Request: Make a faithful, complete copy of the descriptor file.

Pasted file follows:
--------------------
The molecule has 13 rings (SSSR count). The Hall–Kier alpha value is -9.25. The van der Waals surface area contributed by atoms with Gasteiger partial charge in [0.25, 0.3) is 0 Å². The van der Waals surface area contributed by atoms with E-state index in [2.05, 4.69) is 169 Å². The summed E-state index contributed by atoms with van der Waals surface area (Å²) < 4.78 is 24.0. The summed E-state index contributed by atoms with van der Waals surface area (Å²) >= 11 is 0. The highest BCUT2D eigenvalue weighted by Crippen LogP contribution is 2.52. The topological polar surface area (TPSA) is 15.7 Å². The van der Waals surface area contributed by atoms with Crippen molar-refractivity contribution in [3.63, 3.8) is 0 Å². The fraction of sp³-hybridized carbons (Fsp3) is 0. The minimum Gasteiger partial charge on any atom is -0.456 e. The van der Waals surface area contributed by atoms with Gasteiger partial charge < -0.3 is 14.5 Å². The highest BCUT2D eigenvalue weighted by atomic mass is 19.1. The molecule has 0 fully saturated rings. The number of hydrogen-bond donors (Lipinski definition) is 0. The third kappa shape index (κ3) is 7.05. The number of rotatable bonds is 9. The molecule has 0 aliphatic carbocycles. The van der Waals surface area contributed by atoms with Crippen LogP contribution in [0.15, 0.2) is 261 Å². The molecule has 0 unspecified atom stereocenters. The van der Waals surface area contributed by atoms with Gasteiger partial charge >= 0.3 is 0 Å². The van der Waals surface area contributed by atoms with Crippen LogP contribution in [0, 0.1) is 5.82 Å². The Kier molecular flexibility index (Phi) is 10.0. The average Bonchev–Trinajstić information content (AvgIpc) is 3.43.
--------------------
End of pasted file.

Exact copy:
The molecule has 13 rings (SSSR count). The Hall–Kier alpha value is -9.25. The van der Waals surface area contributed by atoms with Gasteiger partial charge in [0.25, 0.3) is 0 Å². The van der Waals surface area contributed by atoms with E-state index in [2.05, 4.69) is 169 Å². The summed E-state index contributed by atoms with van der Waals surface area (Å²) < 4.78 is 24.0. The summed E-state index contributed by atoms with van der Waals surface area (Å²) >= 11 is 0. The highest BCUT2D eigenvalue weighted by Crippen LogP contribution is 2.52. The topological polar surface area (TPSA) is 15.7 Å². The van der Waals surface area contributed by atoms with Crippen molar-refractivity contribution in [3.63, 3.8) is 0 Å². The fraction of sp³-hybridized carbons (Fsp3) is 0. The minimum Gasteiger partial charge on any atom is -0.456 e. The van der Waals surface area contributed by atoms with Gasteiger partial charge < -0.3 is 14.5 Å². The highest BCUT2D eigenvalue weighted by atomic mass is 19.1. The molecule has 0 fully saturated rings. The number of hydrogen-bond donors (Lipinski definition) is 0. The third kappa shape index (κ3) is 7.05. The number of rotatable bonds is 9. The molecule has 0 aliphatic carbocycles. The van der Waals surface area contributed by atoms with Crippen LogP contribution in [0.15, 0.2) is 261 Å². The molecule has 0 unspecified atom stereocenters. The van der Waals surface area contributed by atoms with Gasteiger partial charge >= 0.3 is 0 Å². The van der Waals surface area contributed by atoms with Crippen LogP contribution in [0, 0.1) is 5.82 Å². The Kier molecular flexibility index (Phi) is 10.0. The average Bonchev–Trinajstić information content (AvgIpc) is 3.43.